Africa: Cashew nut value chains need State support to flourish in the Casamance, paper finds
7 Dec. 2016
Three presentations were made during the ongoing 11th African Economic Conference in Abuja on the examining the dynamics and constraints of the agricultural value chain on the continent.
The first paper, titled “Agrobusiness de l’anacarde en Casamance (Senegal): atouts, contraintes et perspectives d’industrialisation” (“Cashew agro-business in Casamance (Senegal): Strengths, constraints and prospects of industrialization”), was presented by Sene Abdourahmane Mbade, of the Université Assae Seck de Ziguinchor in the Casamance, Senegal.
The paper looked at why production and the cashew nut value chain is not flourishing as it should in the Casamance region of Senegal despite the fact that there has been a rapid rice in the price of cashew nuts. The value has risen, in particular, since Indian firms entered into the business in 1995.
Constraints identified include that production is still done on a small scale by smallholder farmers and there are only two cashew nut-processing plants in the entire cashew nut region of the Casamance, thereby slowing down industrialization. This, coupled with problems of finance, the jeopardy of multiple taxation by authorities, and bad roads which add to the cost of moving the products to market made it difficult for the cashew nuts trade to boom.
Mbade was of the view that to improve the production of cashew nuts, which will greatly impact the economy of the Casamance region, the State needs to step in and be involved and help with cheap loans to the farmers as well as improving the economic infrastructure of the region.
Amani Nourredine Mensah, of the University of Lomé, Togo, discussed and proffered suggestions to strengthen and make the paper less theoretical and more empirical.
The second paper presentation titled, “Chaine de valeurs mondiale et montee en gamme des pays de la CEDEAO” (“Global Value Chain and Range of ECOWAS Countries”), looked at the global value chain and how and where ECOWAS (Economic Community of West African States) countries fit in the chain.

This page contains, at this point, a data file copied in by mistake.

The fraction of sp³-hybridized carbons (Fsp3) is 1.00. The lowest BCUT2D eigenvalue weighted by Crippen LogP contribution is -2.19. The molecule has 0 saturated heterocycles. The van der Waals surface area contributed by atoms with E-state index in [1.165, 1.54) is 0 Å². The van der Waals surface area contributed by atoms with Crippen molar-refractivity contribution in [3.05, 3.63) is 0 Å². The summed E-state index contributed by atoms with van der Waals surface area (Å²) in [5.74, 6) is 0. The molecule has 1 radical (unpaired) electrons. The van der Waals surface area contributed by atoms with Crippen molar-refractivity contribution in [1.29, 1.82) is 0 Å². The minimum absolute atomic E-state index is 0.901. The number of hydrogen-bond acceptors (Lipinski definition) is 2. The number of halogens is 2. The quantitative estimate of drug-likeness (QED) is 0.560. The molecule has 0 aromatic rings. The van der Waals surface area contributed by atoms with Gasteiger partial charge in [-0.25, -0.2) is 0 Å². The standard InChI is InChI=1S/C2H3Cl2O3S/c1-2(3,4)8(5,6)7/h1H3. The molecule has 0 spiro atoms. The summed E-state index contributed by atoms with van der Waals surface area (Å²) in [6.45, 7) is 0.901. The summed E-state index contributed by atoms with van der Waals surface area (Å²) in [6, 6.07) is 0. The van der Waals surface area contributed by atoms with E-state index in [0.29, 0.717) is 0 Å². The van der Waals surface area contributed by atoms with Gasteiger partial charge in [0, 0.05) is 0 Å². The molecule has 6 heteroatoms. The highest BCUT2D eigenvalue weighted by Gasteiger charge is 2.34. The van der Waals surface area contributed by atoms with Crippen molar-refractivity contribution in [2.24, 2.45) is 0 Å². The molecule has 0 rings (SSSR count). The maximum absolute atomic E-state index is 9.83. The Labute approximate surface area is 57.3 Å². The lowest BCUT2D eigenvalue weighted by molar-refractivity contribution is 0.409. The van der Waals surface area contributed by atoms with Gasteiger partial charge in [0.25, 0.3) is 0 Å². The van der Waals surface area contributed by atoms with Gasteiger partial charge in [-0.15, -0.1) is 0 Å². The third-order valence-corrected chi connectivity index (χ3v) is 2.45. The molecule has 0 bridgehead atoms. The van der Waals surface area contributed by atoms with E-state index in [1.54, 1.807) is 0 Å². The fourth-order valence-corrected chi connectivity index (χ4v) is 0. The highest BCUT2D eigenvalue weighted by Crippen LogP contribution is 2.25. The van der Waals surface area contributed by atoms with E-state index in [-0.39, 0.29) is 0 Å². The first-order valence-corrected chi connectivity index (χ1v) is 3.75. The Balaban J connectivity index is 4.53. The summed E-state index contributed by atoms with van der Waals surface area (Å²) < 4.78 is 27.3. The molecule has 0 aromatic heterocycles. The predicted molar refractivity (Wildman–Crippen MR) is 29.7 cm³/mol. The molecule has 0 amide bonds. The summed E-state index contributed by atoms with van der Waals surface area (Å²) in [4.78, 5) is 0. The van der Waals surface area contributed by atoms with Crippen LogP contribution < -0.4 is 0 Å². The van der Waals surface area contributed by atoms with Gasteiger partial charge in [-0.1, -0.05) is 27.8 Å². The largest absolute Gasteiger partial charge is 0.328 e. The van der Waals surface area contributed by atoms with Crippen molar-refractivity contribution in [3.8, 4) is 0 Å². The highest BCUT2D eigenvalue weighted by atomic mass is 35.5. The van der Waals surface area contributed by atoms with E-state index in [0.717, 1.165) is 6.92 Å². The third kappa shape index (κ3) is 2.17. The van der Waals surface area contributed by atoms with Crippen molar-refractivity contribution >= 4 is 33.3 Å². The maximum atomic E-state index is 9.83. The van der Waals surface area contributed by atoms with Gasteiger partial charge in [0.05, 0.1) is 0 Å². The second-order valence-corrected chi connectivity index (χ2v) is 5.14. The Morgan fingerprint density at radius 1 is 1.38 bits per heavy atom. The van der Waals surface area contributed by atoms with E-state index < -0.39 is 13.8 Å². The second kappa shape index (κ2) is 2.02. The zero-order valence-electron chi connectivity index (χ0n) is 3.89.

The authors, Amani Nourredine Mensah and Abdul-Fahd Fofana, of the University of Lomé, first explained the concept of the global value chain, which looks at a product from the design stage all the way to the marketing and commercialization stage. Countries do not need to set up an entire production line for a product; however they can focus on producing components for which they have comparative advantage.
The study revealed that ECOWAS countries were weakly integrated in the lower rungs of the global value chain, being mainly producers of primary commodities. The countries concentrated more on low value added products thereby ranking low on the Rich Man’s ladder scale.
Mbade, of the Assae Seck University, Ziguinchor, and participants discussed the paper. It was suggested that the presenter review the plan of the paper and deepen the analysis, delve into the impact of the Economic Partnership Agreement with the European Union on ECOWAS, and the effect of commodities board policies in ECOWAS countries.
The final paper of the session was titled “Uganda’s warehouse receipt systems: improving market performance and productivity”. The paper was presented by Miriam Katunze of the Economic Policy Research Centre, Uganda.
The warehouse receipt system, WRS, makes it easier for farmers to obtain loans from financial institutions. The study set out to document perceptions of the actors in the e-WRS, and whether there has been an improvement in the system.
The researchers found out that farmers still have difficulties making the top grades and meeting standards in crops production. Access to credit was still an issue as only one cooperative could access an agricultural loan, and had difficulties paying back due to technicalities.
The study highlighted an interesting gender dimension to the production of the main crop, maize: namely, women did the farming and men did the trading. Women were found to be significantly better at repaying loans, at 80-90%, than men, whose repayment rate averaged 70-75%.
Discussing the paper, Robert Asogba of the United Nations Development Programme (UNDP) in Nigeria suggested that the study should be framed within the context of post-harvest losses. There should be an organic link between the objectives, the analysis and the recommendations as well as indicating whether the warehouse receipt system improved productivity, he said.
The session, which took place on Day 2 of the conference, was chaired by Colleen Zamba, Senior Economic Adviser with UNDP.
The African Economic Conference is taking place from Monday, December 5 to Wednesday, December 7, 2016. The annual event is organized by the African Development Bank, United Nations Economic Commission for Africa and the United Nations Development Programme.